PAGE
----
Careers and employability
There is an increasing need for well-trained social scientists who are able to apply advanced methods of analysis to complex data and who have proven practical research skills.
Skills in analysing data and using statistics are vital across the research areas of population change, health, family life, the economy, well-being, education, employment, law and criminal justice, housing and civic participation.
Even if you are primarily using qualitative data, skills in understanding the bigger picture can add to the explanatory power of your empirical research.
For example, a study of long-term unemployment based around qualitative interviews can be strengthened by a quantitative summary of the patterns and duration of unemployment at the local, national land international level and how these patterns have changed over time.
Graduates from the MSc in Social Research Methods and Statistics (SMRS) have gone on to pursue careers in:
- policy making and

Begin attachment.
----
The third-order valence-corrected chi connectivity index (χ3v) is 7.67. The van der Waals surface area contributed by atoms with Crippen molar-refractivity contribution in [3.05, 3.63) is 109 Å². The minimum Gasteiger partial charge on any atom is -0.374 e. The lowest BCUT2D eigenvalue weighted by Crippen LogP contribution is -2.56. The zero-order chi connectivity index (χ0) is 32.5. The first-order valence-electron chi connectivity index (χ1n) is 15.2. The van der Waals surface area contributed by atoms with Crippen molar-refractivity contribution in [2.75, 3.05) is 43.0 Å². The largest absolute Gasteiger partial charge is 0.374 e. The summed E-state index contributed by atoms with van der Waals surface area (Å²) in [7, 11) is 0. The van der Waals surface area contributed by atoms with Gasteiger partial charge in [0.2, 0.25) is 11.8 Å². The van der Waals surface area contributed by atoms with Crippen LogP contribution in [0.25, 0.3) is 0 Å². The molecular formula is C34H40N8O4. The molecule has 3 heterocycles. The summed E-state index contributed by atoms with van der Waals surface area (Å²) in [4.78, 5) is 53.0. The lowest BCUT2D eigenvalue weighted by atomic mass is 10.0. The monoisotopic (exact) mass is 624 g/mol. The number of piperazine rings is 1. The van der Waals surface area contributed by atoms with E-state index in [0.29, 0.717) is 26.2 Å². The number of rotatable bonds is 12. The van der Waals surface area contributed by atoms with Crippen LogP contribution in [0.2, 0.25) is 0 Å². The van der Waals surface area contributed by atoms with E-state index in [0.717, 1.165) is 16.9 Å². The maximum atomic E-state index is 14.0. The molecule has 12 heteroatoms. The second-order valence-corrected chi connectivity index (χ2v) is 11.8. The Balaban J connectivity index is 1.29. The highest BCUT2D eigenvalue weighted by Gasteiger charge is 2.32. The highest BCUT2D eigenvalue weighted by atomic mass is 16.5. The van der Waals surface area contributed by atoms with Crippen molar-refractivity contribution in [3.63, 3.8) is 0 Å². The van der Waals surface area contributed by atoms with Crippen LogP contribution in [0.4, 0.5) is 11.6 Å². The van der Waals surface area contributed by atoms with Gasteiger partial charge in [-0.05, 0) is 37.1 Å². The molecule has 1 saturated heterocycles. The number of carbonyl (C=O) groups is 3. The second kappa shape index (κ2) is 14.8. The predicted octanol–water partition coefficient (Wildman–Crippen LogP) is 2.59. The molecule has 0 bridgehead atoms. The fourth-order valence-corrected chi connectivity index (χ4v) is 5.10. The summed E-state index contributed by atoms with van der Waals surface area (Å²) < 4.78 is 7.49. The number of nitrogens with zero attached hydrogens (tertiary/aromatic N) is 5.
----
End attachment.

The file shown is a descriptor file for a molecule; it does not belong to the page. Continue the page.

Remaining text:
- university teaching in the UK and around the world.
From continuing to study for a PhD, to working in government or in some of the most influential research and policy organisations the MSc provides an Economic and Social Research Council (ESRC) recognised qualification that is of value across a number of professions.
Past graduates of the SRMS course have gone on to:
Interested in a PhD?
The Cathie Marsh Institute for Social Research has an active course of doctoral research, a good record in attracting funding for our students and provides excellent supervision.
- Access the University’s award-winning Careers Advice service.
- Take the Manchester Leadership Programme, develop your leadership skills and participate in community volunteering.
- Fast track your career with the Manchester Graduate Internship Programme.
- Find out why career-minded undergraduates are opting for social sciences.
- Video: Statistics – Dream job of the next decade – Hal Varian, Chief Economist, Google